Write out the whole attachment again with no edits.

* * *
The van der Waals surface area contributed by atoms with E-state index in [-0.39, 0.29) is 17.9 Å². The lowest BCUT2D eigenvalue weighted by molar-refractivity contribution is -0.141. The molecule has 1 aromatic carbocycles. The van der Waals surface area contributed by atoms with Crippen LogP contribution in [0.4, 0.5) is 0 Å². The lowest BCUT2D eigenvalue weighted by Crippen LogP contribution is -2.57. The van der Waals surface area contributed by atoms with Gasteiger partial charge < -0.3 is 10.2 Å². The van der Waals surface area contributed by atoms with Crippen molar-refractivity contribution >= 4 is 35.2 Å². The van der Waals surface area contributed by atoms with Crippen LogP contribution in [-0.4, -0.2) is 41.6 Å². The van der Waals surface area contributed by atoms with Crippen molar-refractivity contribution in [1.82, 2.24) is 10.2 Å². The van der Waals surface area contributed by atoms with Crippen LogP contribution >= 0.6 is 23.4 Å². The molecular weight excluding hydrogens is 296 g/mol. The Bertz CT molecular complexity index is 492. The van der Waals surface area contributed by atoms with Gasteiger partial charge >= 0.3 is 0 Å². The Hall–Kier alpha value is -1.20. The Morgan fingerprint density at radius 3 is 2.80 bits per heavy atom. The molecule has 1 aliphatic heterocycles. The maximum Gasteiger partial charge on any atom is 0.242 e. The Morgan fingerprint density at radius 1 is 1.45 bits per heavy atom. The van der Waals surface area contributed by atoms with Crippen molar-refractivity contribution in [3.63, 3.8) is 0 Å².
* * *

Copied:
The van der Waals surface area contributed by atoms with E-state index in [-0.39, 0.29) is 17.9 Å². The lowest BCUT2D eigenvalue weighted by molar-refractivity contribution is -0.141. The molecule has 1 aromatic carbocycles. The van der Waals surface area contributed by atoms with Crippen LogP contribution in [0.4, 0.5) is 0 Å². The lowest BCUT2D eigenvalue weighted by Crippen LogP contribution is -2.57. The van der Waals surface area contributed by atoms with Gasteiger partial charge < -0.3 is 10.2 Å². The van der Waals surface area contributed by atoms with Crippen molar-refractivity contribution >= 4 is 35.2 Å². The van der Waals surface area contributed by atoms with Crippen LogP contribution in [-0.4, -0.2) is 41.6 Å². The van der Waals surface area contributed by atoms with Crippen molar-refractivity contribution in [1.82, 2.24) is 10.2 Å². The van der Waals surface area contributed by atoms with Crippen LogP contribution >= 0.6 is 23.4 Å². The molecular weight excluding hydrogens is 296 g/mol. The Bertz CT molecular complexity index is 492. The van der Waals surface area contributed by atoms with Gasteiger partial charge >= 0.3 is 0 Å². The Hall–Kier alpha value is -1.20. The Morgan fingerprint density at radius 3 is 2.80 bits per heavy atom. The molecule has 1 aliphatic heterocycles. The maximum Gasteiger partial charge on any atom is 0.242 e. The Morgan fingerprint density at radius 1 is 1.45 bits per heavy atom. The van der Waals surface area contributed by atoms with Crippen molar-refractivity contribution in [3.63, 3.8) is 0 Å².